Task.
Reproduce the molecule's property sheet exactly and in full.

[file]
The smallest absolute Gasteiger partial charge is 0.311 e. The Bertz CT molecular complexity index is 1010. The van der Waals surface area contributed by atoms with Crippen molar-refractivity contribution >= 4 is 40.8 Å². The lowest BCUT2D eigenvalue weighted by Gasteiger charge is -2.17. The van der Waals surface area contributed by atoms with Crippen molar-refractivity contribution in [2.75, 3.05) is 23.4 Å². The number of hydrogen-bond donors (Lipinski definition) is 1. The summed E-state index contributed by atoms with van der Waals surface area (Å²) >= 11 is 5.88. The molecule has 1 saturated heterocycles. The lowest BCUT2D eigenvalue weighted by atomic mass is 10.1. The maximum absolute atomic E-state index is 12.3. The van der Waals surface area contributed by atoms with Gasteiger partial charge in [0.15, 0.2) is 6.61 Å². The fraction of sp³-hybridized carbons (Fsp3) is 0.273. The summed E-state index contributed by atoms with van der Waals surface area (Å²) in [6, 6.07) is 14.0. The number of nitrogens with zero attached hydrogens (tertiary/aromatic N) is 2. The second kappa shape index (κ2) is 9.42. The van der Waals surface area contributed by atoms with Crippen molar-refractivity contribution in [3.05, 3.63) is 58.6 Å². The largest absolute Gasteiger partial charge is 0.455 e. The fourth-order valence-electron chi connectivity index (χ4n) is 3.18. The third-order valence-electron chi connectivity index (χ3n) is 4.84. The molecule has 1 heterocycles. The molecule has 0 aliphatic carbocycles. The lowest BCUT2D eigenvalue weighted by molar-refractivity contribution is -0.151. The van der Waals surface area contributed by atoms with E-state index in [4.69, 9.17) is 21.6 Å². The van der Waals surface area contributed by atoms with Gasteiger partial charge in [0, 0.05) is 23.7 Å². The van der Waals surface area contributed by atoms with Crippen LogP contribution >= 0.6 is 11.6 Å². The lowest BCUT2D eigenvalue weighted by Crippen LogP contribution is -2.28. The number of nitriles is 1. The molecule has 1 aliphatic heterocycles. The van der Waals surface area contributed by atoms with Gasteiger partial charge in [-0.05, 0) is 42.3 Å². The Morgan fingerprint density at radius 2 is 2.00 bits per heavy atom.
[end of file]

The smallest absolute Gasteiger partial charge is 0.311 e. The Bertz CT molecular complexity index is 1010. The van der Waals surface area contributed by atoms with Crippen molar-refractivity contribution >= 4 is 40.8 Å². The lowest BCUT2D eigenvalue weighted by Gasteiger charge is -2.17. The van der Waals surface area contributed by atoms with Crippen molar-refractivity contribution in [2.75, 3.05) is 23.4 Å². The number of hydrogen-bond donors (Lipinski definition) is 1. The summed E-state index contributed by atoms with van der Waals surface area (Å²) >= 11 is 5.88. The molecule has 1 saturated heterocycles. The lowest BCUT2D eigenvalue weighted by atomic mass is 10.1. The maximum absolute atomic E-state index is 12.3. The van der Waals surface area contributed by atoms with Gasteiger partial charge in [0.15, 0.2) is 6.61 Å². The fraction of sp³-hybridized carbons (Fsp3) is 0.273. The summed E-state index contributed by atoms with van der Waals surface area (Å²) in [6, 6.07) is 14.0. The number of nitrogens with zero attached hydrogens (tertiary/aromatic N) is 2. The second kappa shape index (κ2) is 9.42. The van der Waals surface area contributed by atoms with Crippen molar-refractivity contribution in [3.05, 3.63) is 58.6 Å². The largest absolute Gasteiger partial charge is 0.455 e. The fourth-order valence-electron chi connectivity index (χ4n) is 3.18. The third-order valence-electron chi connectivity index (χ3n) is 4.84. The molecule has 1 heterocycles. The molecule has 0 aliphatic carbocycles. The lowest BCUT2D eigenvalue weighted by molar-refractivity contribution is -0.151. The van der Waals surface area contributed by atoms with E-state index in [4.69, 9.17) is 21.6 Å². The van der Waals surface area contributed by atoms with Gasteiger partial charge in [0, 0.05) is 23.7 Å². The van der Waals surface area contributed by atoms with Crippen LogP contribution >= 0.6 is 11.6 Å². The lowest BCUT2D eigenvalue weighted by Crippen LogP contribution is -2.28. The number of nitriles is 1. The molecule has 1 aliphatic heterocycles. The van der Waals surface area contributed by atoms with Gasteiger partial charge in [-0.05, 0) is 42.3 Å². The Morgan fingerprint density at radius 2 is 2.00 bits per heavy atom.